The reclusive Tamil rebel leader who has dispatched more suicide bombers than anyone in the world, is expected to surface Wednesday for his first public meeting with reporters in more than a decade.
It may be the most remarkable sign of a peace process now gathering momentum in Sri Lanka.
Velupillai Prabhamaran, the leader of the Tamil Tigers, has battled the government for 18 years. He has been branded a terrorist by the United States and Britain and is wanted by India for the assassination of a former prime minister.
Now, after a cease-fire he signed with the government in late February, the guerrilla strategist is comfortable enough to surface without fear of arrest.
During three months of successive cease-fires by the separatist Tamil rebels and the country’s new government, no one has been killed on Sri Lankan territory. That in itself is an achievement. The fighting here has claimed more lives at least 62 won in this small country of 19 million people than the United States lost in Vietnam.
There have been many recent scenes that have Western diplomats shaking their heads in amazement.
On the first visit in 20 years by a Sri Lankan head of government to the Northern Tamil town of Jaffna, Ranil Wickremesinghe, the new Prime Minister and a practicing Buddhist from the Sinhalese majority, was mobbed by rapturous Tamils last month when he showed his respect for Hindu tradition by taking off his shirt to enter a revered temple. Most Tamils are Hindu.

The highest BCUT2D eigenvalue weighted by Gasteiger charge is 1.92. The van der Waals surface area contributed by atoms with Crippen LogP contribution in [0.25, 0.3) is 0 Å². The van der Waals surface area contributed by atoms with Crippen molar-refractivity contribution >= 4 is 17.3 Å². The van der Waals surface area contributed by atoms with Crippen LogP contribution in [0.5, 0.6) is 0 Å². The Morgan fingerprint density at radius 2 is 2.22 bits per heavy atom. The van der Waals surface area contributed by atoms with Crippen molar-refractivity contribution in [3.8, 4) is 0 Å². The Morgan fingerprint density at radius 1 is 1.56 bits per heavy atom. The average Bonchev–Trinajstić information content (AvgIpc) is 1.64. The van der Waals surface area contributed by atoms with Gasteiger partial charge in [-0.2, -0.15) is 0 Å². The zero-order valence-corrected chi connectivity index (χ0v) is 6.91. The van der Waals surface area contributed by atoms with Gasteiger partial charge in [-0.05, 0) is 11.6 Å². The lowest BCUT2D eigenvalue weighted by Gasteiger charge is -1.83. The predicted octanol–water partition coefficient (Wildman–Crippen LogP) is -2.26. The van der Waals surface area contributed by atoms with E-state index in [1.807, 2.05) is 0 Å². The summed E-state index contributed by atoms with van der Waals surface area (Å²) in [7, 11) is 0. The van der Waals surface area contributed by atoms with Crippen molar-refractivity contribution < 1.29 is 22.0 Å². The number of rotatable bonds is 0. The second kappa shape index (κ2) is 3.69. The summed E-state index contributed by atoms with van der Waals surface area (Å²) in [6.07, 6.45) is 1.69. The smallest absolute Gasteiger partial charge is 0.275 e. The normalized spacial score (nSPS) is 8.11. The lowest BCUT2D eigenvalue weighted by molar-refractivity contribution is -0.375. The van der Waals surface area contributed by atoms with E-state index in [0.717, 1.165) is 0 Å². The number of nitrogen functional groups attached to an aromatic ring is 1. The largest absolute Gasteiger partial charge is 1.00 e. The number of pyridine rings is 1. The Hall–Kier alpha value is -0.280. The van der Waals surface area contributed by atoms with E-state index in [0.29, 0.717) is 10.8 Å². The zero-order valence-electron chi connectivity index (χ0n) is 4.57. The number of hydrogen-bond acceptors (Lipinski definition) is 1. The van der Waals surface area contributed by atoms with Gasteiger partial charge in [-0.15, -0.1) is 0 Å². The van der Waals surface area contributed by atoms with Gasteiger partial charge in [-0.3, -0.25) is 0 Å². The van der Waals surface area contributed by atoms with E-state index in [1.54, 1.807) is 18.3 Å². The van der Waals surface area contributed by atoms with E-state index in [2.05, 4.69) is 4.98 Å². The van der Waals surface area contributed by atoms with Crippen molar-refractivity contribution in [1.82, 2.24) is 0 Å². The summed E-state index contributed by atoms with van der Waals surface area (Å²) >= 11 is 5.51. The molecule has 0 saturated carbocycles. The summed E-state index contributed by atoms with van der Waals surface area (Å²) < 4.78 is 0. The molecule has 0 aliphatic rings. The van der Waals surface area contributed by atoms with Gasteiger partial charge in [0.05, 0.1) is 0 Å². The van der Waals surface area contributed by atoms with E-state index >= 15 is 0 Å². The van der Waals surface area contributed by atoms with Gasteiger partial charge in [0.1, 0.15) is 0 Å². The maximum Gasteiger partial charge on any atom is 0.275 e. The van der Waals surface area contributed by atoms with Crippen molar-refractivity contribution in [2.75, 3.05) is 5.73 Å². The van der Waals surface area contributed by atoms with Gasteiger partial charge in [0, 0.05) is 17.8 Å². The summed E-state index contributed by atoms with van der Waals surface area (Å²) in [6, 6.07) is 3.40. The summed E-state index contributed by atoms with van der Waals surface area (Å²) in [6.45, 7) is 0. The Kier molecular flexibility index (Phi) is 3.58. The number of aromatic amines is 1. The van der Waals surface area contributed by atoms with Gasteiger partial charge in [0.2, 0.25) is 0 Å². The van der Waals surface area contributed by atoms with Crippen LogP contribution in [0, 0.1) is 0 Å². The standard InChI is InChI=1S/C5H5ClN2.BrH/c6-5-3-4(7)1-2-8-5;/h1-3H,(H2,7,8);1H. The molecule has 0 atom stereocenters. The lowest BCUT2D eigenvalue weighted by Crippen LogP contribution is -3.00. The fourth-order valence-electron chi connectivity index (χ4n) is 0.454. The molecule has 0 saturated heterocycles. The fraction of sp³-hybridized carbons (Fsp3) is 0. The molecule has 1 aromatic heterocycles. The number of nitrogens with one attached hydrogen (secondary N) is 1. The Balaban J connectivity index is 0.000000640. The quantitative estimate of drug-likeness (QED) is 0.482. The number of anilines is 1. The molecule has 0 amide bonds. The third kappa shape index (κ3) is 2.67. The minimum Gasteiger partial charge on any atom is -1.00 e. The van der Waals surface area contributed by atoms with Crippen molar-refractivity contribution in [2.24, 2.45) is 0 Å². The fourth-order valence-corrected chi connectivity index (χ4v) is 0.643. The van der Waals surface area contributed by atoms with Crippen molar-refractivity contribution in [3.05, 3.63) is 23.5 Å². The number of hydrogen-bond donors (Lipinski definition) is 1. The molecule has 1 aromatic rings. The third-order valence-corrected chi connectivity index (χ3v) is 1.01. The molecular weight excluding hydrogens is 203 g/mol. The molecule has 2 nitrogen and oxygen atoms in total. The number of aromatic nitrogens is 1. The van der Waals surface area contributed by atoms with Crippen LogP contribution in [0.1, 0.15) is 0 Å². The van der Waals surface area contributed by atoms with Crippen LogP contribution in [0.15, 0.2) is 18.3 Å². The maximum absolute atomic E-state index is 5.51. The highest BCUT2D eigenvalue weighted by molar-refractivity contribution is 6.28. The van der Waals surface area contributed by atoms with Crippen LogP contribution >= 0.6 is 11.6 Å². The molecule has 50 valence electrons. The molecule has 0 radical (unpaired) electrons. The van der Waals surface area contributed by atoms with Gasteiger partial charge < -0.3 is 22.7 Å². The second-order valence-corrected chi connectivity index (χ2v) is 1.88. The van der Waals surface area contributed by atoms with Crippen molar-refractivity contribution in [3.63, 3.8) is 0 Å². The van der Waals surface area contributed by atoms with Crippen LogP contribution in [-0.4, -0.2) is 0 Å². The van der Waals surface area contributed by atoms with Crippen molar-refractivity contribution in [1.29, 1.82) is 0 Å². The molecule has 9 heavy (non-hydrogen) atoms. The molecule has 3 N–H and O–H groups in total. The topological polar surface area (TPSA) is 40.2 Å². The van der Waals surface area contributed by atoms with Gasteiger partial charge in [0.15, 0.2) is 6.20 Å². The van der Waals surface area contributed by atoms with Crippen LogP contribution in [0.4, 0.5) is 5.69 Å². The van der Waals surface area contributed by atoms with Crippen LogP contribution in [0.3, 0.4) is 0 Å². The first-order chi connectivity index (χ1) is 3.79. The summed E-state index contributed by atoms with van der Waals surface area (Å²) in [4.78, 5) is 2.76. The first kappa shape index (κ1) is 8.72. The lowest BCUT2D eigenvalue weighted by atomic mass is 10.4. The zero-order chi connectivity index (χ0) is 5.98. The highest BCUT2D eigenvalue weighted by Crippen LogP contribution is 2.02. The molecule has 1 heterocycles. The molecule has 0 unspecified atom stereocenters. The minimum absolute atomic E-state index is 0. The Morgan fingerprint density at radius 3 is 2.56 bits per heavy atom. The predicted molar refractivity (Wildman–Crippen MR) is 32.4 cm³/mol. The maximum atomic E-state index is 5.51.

In government-held cities in the North and East, which would constitute the separate Tamil nation sought by the Liberation Tigers of Tamil Eelam, large crowds have rallied openly for the Tigers, who are still formally banned in Sri Lanka.
The first face-to-face peace talks in seven years between the government and the rebels, brokered by Norwegian diplomats, are expected to begin in May or June. Sri Lankans of all ethnicities are relieved that the guns have fallen silent, and the governing party won strong endorsement for its strategy in an overwhelming victory in local elections last month. However, a terrible anxiety underlies the hope of a negotiated settlement.
Mistrust between the Tamil Tigers and the large Muslim minority in the East could derail progress toward a settlement. Tiger leaders did not grant interviews requested in a letter delivered to them in the rebel-held north or through intermediaries here in Batticaloa in the East.
People in eastern Sri Lanka, part of the territory rebels claim as the separate Tamil nation, say they know firsthand the brutalities committed both by government troops and rebels.
In government-controlled areas, where Tigers are allowed ever greater freedom to operate, many fear that the rebels will also have greater freedom to abuse their power.
Any effort for peace is haunted by ghosts. In 1990, the Tigers massacred more than 125 Muslims during evening prayers at two mosques here in the Batticaloa district. That same year, the Tigers gave Muslims in the Northern, Tamil-dominated Jaffna Peninsula 24 hours to get out. Tens of thousands who fled are still homeless and living in camps.
Muslims, who say the Tigers have stepped up their extortion from them since the cease-fire, have no direct representative in the peace talks, though their political support is crucial to the governing coalition.